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Report on Provider-Client Interaction From 68 Methadone Maintenance Clinics in China.

  • Author(s): Li, Li
  • Comulada, W Scott
  • Lin, Chunqing
  • Lan, Chiao-Wen
  • Cao, Xiaobin
  • Wu, Zunyou
  • et al.
Abstract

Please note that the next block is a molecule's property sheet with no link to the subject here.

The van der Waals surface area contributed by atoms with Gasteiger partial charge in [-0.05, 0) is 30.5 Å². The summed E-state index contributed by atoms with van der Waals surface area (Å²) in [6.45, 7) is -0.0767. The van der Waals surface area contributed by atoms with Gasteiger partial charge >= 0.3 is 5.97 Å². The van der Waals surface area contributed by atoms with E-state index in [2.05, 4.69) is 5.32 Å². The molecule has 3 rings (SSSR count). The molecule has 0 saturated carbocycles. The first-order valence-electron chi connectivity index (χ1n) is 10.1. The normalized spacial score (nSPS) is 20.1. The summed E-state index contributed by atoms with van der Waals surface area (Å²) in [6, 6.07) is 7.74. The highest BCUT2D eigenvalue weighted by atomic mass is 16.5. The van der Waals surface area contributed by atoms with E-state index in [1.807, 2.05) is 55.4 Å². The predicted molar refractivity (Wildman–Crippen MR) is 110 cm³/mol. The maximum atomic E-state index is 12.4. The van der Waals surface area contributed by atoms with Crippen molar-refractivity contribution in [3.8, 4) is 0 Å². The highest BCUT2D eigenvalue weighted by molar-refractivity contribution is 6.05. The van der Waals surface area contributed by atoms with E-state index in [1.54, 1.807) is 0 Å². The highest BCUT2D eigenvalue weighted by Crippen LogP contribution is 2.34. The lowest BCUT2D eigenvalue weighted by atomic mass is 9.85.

Provider-client interaction is an integral of clinical practice and central to the delivery of high-quality medical care. This article examines factors related to the provider-client interaction in the context of methadone maintenance treatment (MMT). Data were collected from 68 MMT clinics in China. In total, 418 service providers participated in the survey. Linear mixed effects regression models were performed to identify factors associated with provider-client interaction. It was observed that negative attitude toward drug users was associated with lower level of provider-client interaction and less time spent with each client. Other factors associated with lower level of interaction included being female, being younger, being a nurse, and fewer years in medical field. Higher provider-client interaction was associated with provider reported job satisfaction. The findings of this study call for a need to address provider negative attitudes that can impact provider-client interaction and the effectiveness of MMT. Future intervention efforts targeting MMT providers should be tailored by gender, provider type, and medical experiences.

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